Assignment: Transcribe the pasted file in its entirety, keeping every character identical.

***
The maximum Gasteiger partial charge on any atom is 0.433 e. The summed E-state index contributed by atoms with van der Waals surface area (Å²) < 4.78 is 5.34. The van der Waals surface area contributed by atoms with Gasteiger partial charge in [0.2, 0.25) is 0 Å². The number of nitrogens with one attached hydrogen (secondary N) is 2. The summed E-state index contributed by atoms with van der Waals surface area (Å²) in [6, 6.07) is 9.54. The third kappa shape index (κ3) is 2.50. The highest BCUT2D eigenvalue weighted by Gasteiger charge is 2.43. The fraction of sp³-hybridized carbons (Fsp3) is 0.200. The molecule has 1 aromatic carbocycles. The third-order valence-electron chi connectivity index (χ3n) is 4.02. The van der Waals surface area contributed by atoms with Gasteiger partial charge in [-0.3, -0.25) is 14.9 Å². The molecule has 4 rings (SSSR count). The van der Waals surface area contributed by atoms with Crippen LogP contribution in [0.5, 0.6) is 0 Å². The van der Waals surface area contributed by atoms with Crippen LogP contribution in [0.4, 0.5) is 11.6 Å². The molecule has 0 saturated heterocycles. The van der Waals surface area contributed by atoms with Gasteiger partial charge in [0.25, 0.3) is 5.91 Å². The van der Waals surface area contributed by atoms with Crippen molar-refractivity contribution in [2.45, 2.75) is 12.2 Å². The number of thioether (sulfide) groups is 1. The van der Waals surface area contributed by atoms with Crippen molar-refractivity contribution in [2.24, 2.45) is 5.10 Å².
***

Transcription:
The maximum Gasteiger partial charge on any atom is 0.433 e. The summed E-state index contributed by atoms with van der Waals surface area (Å²) < 4.78 is 5.34. The van der Waals surface area contributed by atoms with Gasteiger partial charge in [0.2, 0.25) is 0 Å². The number of nitrogens with one attached hydrogen (secondary N) is 2. The summed E-state index contributed by atoms with van der Waals surface area (Å²) in [6, 6.07) is 9.54. The third kappa shape index (κ3) is 2.50. The highest BCUT2D eigenvalue weighted by Gasteiger charge is 2.43. The fraction of sp³-hybridized carbons (Fsp3) is 0.200. The molecule has 1 aromatic carbocycles. The third-order valence-electron chi connectivity index (χ3n) is 4.02. The van der Waals surface area contributed by atoms with Gasteiger partial charge in [-0.3, -0.25) is 14.9 Å². The molecule has 4 rings (SSSR count). The van der Waals surface area contributed by atoms with Crippen LogP contribution in [0.5, 0.6) is 0 Å². The van der Waals surface area contributed by atoms with Crippen LogP contribution in [0.4, 0.5) is 11.6 Å². The molecule has 0 saturated heterocycles. The van der Waals surface area contributed by atoms with Gasteiger partial charge in [0.25, 0.3) is 5.91 Å². The van der Waals surface area contributed by atoms with Crippen molar-refractivity contribution in [2.45, 2.75) is 12.2 Å². The number of thioether (sulfide) groups is 1. The van der Waals surface area contributed by atoms with Crippen molar-refractivity contribution in [2.24, 2.45) is 5.10 Å².